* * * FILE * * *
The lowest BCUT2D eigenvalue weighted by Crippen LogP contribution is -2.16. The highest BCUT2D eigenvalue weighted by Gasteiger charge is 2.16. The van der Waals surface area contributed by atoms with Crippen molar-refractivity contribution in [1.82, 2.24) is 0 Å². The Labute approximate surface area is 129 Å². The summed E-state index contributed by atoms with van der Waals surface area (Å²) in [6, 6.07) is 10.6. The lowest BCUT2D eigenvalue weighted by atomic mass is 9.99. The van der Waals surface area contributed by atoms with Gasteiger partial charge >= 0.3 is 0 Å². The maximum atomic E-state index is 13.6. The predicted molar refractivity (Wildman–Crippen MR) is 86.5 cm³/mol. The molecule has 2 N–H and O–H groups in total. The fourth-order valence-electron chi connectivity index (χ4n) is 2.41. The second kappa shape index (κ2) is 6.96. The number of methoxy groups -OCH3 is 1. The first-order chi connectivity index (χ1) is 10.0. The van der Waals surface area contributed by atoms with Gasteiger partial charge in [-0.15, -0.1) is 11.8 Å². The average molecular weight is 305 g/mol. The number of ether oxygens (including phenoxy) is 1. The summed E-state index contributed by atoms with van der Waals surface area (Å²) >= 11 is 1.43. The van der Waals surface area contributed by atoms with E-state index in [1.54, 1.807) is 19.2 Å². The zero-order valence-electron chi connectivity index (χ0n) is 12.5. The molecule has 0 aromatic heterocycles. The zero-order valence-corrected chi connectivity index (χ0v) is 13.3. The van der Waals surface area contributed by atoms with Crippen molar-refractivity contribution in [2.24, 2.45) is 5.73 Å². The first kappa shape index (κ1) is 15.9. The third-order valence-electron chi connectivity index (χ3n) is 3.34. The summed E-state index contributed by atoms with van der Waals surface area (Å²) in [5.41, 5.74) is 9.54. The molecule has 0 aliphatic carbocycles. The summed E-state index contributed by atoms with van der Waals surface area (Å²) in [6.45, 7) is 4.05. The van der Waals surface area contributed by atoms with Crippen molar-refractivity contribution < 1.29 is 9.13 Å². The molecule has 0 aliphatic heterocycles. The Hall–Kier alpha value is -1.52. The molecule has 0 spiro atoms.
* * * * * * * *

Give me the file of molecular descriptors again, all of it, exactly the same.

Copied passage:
The lowest BCUT2D eigenvalue weighted by Crippen LogP contribution is -2.16. The highest BCUT2D eigenvalue weighted by Gasteiger charge is 2.16. The van der Waals surface area contributed by atoms with Crippen molar-refractivity contribution in [1.82, 2.24) is 0 Å². The Labute approximate surface area is 129 Å². The summed E-state index contributed by atoms with van der Waals surface area (Å²) in [6, 6.07) is 10.6. The lowest BCUT2D eigenvalue weighted by atomic mass is 9.99. The van der Waals surface area contributed by atoms with Gasteiger partial charge >= 0.3 is 0 Å². The maximum atomic E-state index is 13.6. The predicted molar refractivity (Wildman–Crippen MR) is 86.5 cm³/mol. The molecule has 2 N–H and O–H groups in total. The fourth-order valence-electron chi connectivity index (χ4n) is 2.41. The second kappa shape index (κ2) is 6.96. The number of methoxy groups -OCH3 is 1. The first-order chi connectivity index (χ1) is 10.0. The van der Waals surface area contributed by atoms with Gasteiger partial charge in [-0.15, -0.1) is 11.8 Å². The average molecular weight is 305 g/mol. The number of ether oxygens (including phenoxy) is 1. The summed E-state index contributed by atoms with van der Waals surface area (Å²) >= 11 is 1.43. The van der Waals surface area contributed by atoms with E-state index in [1.54, 1.807) is 19.2 Å². The zero-order valence-electron chi connectivity index (χ0n) is 12.5. The molecule has 0 aromatic heterocycles. The zero-order valence-corrected chi connectivity index (χ0v) is 13.3. The van der Waals surface area contributed by atoms with Crippen molar-refractivity contribution in [2.24, 2.45) is 5.73 Å². The first kappa shape index (κ1) is 15.9. The third-order valence-electron chi connectivity index (χ3n) is 3.34. The summed E-state index contributed by atoms with van der Waals surface area (Å²) in [5.41, 5.74) is 9.54. The molecule has 0 aliphatic carbocycles. The summed E-state index contributed by atoms with van der Waals surface area (Å²) in [6.45, 7) is 4.05. The van der Waals surface area contributed by atoms with Crippen molar-refractivity contribution < 1.29 is 9.13 Å². The molecule has 0 aliphatic heterocycles. The Hall–Kier alpha value is -1.52. The molecule has 0 spiro atoms.